Once your settings are saved, you will be automatically directed to a login page (or if not, you can directly type in the web url again: Type in the account you created above, and then you should be directed to the app’s homepage. I recommend you to bookmark this page to your home screen (most mobile browsers support this), so that next time you can simply click on the home screen icon to access the web app. From this point on, you can feel free to play with the app, and check all the features it supports. I will probably make a video demo at some point to give you a visual walk-through of the app.

In case your settings are changed, you can open /var/www/sprinklers/config.php to change the information there accordingly. Since this is a un-encrypted text file, you probably want to restrict its access right for security reasons (e.g. sudo chmod o-r /var/www/sprinklers/config.php)

For OpenSprinkler Pi Users

If you are an OpenSprinkler Pi user, you don’t need to install any additional RPi or HTTP server: the same RPi that drives your OSPi can be used to serve the web app! Just follow the instructions above to install apache2, php5 and the other goodies. Your Python-based interval_program can run in conjunction with the HTTP server in the background.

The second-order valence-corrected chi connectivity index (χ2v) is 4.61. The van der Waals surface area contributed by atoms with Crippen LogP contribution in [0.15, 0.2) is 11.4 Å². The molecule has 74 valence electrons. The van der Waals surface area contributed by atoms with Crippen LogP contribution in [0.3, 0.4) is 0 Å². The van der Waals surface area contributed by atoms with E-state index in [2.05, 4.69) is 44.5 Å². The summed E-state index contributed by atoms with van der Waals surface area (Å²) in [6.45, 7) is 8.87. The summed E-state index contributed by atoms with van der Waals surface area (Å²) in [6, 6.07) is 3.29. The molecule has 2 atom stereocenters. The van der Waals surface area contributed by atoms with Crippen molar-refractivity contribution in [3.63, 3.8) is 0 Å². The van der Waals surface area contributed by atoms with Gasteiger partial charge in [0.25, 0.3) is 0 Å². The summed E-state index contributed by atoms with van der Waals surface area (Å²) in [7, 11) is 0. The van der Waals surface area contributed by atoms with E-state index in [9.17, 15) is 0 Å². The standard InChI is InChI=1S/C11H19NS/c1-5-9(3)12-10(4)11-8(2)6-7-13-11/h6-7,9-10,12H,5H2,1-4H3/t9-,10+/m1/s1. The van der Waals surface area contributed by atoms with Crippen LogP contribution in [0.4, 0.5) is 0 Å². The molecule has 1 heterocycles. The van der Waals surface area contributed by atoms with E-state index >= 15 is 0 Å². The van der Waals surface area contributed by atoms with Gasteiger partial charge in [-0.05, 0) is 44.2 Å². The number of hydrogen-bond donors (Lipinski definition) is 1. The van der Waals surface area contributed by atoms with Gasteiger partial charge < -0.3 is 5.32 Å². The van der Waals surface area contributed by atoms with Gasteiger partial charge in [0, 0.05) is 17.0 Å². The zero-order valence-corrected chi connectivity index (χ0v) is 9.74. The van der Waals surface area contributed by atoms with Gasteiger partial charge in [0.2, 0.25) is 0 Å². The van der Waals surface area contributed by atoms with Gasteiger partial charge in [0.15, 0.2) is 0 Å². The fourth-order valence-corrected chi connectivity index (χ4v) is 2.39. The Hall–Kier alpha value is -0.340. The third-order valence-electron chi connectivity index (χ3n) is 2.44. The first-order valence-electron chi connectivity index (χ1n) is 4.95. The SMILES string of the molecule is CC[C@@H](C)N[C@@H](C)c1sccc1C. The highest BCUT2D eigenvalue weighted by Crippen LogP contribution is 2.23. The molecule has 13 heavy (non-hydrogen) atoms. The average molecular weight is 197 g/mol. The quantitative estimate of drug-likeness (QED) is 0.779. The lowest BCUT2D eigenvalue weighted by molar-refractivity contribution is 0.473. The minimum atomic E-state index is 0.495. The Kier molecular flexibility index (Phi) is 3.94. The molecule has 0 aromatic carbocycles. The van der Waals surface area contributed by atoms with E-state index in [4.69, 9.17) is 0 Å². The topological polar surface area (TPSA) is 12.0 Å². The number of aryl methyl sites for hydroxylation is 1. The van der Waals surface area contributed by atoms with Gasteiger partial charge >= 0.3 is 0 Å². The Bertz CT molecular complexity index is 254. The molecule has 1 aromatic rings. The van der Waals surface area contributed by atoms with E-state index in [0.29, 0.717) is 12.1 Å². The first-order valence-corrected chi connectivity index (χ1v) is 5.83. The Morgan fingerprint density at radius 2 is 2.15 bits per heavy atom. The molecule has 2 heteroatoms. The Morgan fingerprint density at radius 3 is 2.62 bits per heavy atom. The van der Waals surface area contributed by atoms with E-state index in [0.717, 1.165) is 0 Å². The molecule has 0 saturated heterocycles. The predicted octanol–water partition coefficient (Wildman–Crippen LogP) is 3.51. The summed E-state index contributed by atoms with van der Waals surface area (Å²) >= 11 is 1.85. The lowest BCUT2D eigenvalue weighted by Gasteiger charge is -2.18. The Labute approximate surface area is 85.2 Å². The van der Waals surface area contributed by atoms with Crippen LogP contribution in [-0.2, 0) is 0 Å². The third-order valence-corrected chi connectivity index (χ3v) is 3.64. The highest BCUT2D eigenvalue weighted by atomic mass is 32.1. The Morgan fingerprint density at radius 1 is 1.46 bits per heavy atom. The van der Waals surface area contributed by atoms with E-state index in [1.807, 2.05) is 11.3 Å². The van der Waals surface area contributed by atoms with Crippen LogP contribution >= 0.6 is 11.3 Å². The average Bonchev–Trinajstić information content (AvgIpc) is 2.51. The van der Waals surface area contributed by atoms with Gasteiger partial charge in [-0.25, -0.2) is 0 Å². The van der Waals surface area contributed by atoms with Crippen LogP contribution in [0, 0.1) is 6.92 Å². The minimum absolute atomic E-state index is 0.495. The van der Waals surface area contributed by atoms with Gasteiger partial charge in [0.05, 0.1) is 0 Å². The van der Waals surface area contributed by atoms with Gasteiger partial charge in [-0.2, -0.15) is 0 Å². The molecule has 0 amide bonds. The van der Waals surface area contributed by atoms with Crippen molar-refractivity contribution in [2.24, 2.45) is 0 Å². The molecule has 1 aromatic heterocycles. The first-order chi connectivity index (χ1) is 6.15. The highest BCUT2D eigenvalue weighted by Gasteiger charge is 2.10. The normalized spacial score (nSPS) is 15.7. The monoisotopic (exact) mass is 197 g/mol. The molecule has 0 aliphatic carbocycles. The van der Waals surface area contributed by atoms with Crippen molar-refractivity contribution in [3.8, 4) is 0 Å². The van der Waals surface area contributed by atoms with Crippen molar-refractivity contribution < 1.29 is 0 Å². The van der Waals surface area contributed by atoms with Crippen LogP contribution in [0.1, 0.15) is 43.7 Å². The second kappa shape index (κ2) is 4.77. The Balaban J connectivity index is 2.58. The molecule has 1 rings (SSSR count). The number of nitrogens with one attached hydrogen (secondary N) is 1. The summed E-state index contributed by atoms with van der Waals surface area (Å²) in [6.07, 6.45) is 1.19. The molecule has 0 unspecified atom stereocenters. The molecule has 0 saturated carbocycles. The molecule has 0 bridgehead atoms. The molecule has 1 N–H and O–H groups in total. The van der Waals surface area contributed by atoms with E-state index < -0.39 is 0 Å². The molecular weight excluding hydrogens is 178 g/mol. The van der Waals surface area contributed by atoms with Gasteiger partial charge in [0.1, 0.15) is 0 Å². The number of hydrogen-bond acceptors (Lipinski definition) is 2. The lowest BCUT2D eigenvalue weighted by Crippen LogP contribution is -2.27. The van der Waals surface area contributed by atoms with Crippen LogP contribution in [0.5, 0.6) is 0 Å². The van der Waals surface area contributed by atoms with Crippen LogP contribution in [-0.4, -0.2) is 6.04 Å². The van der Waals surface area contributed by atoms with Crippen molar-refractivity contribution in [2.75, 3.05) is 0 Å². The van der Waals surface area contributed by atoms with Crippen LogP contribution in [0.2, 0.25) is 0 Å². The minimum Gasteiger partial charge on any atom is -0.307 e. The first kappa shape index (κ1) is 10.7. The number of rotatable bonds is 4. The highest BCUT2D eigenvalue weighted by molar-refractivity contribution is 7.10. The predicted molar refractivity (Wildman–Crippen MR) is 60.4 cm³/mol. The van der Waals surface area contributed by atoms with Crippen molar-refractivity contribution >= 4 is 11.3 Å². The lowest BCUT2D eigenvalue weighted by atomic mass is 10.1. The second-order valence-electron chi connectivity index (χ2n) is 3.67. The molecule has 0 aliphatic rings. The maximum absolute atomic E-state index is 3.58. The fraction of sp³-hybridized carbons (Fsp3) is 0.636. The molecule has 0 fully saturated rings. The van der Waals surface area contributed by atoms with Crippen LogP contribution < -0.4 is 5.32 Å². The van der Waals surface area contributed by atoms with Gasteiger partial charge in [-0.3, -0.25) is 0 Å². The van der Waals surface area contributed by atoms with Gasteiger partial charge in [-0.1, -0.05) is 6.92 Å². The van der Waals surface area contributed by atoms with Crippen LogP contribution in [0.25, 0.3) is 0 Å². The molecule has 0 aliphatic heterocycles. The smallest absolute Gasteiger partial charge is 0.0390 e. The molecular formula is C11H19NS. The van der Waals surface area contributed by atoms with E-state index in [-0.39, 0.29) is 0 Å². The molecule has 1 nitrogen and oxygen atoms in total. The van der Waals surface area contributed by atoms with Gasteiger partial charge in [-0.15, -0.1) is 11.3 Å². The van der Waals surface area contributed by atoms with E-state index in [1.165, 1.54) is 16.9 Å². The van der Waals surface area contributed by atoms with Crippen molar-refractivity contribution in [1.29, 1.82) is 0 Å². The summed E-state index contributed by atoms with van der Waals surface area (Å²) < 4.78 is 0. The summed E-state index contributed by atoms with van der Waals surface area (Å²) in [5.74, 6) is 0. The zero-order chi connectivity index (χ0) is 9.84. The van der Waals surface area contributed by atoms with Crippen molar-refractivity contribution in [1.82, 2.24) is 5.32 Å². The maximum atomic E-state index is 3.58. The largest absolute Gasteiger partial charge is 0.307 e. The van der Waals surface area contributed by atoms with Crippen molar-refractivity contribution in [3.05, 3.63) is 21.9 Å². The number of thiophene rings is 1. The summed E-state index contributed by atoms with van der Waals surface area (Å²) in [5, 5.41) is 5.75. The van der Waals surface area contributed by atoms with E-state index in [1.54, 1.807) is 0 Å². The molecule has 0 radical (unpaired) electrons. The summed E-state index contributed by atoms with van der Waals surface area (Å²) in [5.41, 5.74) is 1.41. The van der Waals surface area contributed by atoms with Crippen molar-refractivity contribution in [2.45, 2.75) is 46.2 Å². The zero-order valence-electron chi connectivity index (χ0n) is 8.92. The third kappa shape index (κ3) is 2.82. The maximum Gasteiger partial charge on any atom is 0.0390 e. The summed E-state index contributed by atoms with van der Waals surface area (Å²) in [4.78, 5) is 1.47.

At some point it will make sense to combine the Python-based program and PHP-based web app into a single program that serves both the front-end (UI) and back-end (scheduling algorithms). This would be awesome for the OpenSprinkler Pi in the future.


Finally, a big thank-you again to Samer Albahra, who wrote this app and made it available to the public. This is yet another evidence of the spirit of open-source development.

Keep in mind that the web app is continuously being improved and supported, and we can use your feedback and suggestions for making it better and fixing bugs. Please leave your comments and suggestions at the Rayshobby Forum. Thanks!